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Biggest sideways bridge slide in the world

Biggest sideways bridge slide in the world

England, Plymouth: Marsh Mills Viaduct

Jacked sliding of a massive nine span flyover in Plymouth was completed successfully in one of the world's most complex civil engineering projects of its kind. The 410 metre long x 5,500 tonne Marsh Mills dual carriageway road deck was jacked sideways 12.2 metres into position using Ø36mm DYWIDAG THREADBARS®.

The overall £12.25 million, 22 months design and build contract was awarded to replace the two viaducts which carry sliproads for the A 38 trunk road at Marsh Mills. The viaducts had to be replaced because their concrete had been rotted by alkaii-silica reaction.

Sliding was chosen as it minimised traffic disruption and saved £l2 million in carriageway lane rental charges; replacing the busy slip roads in the normal way by demolishing them and building new structures would have caused severe traffic disruption for 18 months.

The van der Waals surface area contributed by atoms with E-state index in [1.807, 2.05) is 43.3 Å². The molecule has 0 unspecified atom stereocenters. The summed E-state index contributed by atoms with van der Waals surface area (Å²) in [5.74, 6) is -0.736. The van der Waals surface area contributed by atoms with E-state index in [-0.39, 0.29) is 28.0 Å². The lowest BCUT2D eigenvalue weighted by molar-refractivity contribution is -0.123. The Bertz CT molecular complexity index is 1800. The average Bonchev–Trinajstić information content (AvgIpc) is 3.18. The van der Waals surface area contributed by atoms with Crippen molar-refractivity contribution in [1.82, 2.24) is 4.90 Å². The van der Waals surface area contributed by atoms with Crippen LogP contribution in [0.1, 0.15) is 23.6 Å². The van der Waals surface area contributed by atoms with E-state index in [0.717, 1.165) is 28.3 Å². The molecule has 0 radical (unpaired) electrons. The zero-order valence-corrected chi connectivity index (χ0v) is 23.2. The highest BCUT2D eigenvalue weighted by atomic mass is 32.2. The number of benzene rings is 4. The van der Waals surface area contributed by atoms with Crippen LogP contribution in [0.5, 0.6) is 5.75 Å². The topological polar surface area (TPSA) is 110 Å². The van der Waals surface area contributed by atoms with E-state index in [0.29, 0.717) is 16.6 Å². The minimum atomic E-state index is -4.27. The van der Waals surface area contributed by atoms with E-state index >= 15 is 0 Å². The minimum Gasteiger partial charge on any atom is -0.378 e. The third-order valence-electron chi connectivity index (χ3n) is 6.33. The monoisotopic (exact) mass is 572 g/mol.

The new deck initially carried traffic while resting on temporary supports. After demolition of the old viaduct, eight new concrete piers and two abutments were built to support the new deck. Road closure was limited to a weekend - eight hours for the slide, 24 hours to allow bearing grout to set and the remainder for asphalting and traffic re-routing.

The operation began at 02.00 hours on the Saturday morning and a problem emerged after the very first 600 mm jacking stroke. The merge slide was downhill on a 2.85 per cent slope which required four braking points. Unfortunately, the non-stick PTFE coated sliding surfaces had less friction than expected and one end skewed out of line.

The deck had to be realigned to prevent the parallel sliding tracks from jamming and all the precise planning gave way to on-site engineering judgement. The solution was to restrain movement at the eastern end by placing chocks in the slide track. Polishing of the slide tracks was abandoned and site grime left undisturbed to increase friction slightly.

Pulling recommenced at 06.00 hours and the deck was realigned shortly afterwards.

At 14.50 hours the deck was inched into position completing civil engineering's biggest ever bridge slide. The repositioned bridge opened to traffic on schedule at 06.30 hours on the Sunday.